My guess? They were trying to regift and were worried about getting caught at it.
Five minutes after ten, the manager finally comes over to unlock the doors, and first one standing in line is the small boy. The manager looks down at him and smiles, clearly recognizing him as a familiar fixture on Saturday mornings. Little boy smiles back, brings up his water pistol, and soaks the front of her shirt.
Yeh, I’d say he found the water fountain.
Manager- still smiling- reaches to the back of her belt, pulls a water pistol, and squirts him back.
SO not what I was expecting that reaction to be.
And I loved it. LOVED IT. It’s a real life moment that’s so much better than fiction, because we don’t have to set it up, we don’t have to make sure we leave all the clues, because everything is already there. Everything about the scene told us what we needed to know. The mother telling her friend they came every Saturday morning to pick up the certified letter with the child support. The Mexican woman who went and found the water fountain because she was thirsty. All the things you gloss over in telling the story, all the things that bog down the narration as unnecessary, but in real life, we take all of that in without really noticing.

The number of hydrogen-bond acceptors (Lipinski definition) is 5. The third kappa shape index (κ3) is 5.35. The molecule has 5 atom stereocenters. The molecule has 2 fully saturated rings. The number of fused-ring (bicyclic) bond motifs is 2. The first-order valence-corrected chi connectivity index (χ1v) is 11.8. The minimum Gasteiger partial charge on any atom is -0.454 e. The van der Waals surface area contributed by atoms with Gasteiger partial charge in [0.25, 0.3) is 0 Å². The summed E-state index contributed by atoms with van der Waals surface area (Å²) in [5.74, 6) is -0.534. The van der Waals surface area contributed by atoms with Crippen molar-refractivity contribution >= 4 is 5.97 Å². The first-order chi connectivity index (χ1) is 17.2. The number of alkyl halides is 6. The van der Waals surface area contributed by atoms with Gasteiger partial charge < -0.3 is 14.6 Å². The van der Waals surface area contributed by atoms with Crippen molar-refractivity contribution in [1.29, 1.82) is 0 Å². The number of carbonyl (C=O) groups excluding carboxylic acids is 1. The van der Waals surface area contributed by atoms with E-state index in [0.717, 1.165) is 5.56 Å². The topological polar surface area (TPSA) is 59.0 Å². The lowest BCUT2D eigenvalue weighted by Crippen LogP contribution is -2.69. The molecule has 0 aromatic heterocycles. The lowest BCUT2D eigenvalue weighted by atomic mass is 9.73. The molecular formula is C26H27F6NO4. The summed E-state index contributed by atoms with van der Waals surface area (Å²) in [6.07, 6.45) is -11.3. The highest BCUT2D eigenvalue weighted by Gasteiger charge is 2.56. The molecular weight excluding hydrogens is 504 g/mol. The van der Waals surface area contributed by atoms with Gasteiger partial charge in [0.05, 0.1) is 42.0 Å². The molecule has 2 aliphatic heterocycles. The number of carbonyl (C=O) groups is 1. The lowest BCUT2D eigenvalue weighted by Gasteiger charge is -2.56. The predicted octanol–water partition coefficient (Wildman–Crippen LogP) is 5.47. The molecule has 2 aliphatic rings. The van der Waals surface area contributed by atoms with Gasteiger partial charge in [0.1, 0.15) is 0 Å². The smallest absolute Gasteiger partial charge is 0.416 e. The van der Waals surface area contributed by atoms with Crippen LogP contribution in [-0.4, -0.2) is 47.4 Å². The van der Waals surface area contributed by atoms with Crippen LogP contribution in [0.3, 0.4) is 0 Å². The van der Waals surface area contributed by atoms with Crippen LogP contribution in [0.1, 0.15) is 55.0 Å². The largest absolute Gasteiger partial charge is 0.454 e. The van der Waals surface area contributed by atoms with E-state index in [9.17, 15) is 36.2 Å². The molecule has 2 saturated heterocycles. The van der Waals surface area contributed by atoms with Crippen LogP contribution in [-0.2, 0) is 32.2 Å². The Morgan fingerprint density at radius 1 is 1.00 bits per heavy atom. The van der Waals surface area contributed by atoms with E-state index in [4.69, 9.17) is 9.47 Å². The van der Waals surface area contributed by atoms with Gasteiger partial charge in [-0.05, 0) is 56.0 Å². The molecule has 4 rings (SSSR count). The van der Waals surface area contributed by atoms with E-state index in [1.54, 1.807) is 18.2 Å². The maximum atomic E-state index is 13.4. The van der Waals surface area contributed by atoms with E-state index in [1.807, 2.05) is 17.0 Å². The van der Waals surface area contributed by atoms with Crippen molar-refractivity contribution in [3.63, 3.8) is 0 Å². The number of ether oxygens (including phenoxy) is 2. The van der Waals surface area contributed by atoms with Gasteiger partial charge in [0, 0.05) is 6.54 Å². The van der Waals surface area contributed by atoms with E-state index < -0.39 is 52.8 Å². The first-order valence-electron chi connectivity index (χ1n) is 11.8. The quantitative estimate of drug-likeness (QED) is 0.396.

I didn’t even mind having to wait half an hour for them to go through three people at the windows, because I kept giggling over the look on that boy’s face when the manager squirted him back.
Enjoy the unexpected- that’s where we find the best of what we do.
Until next time~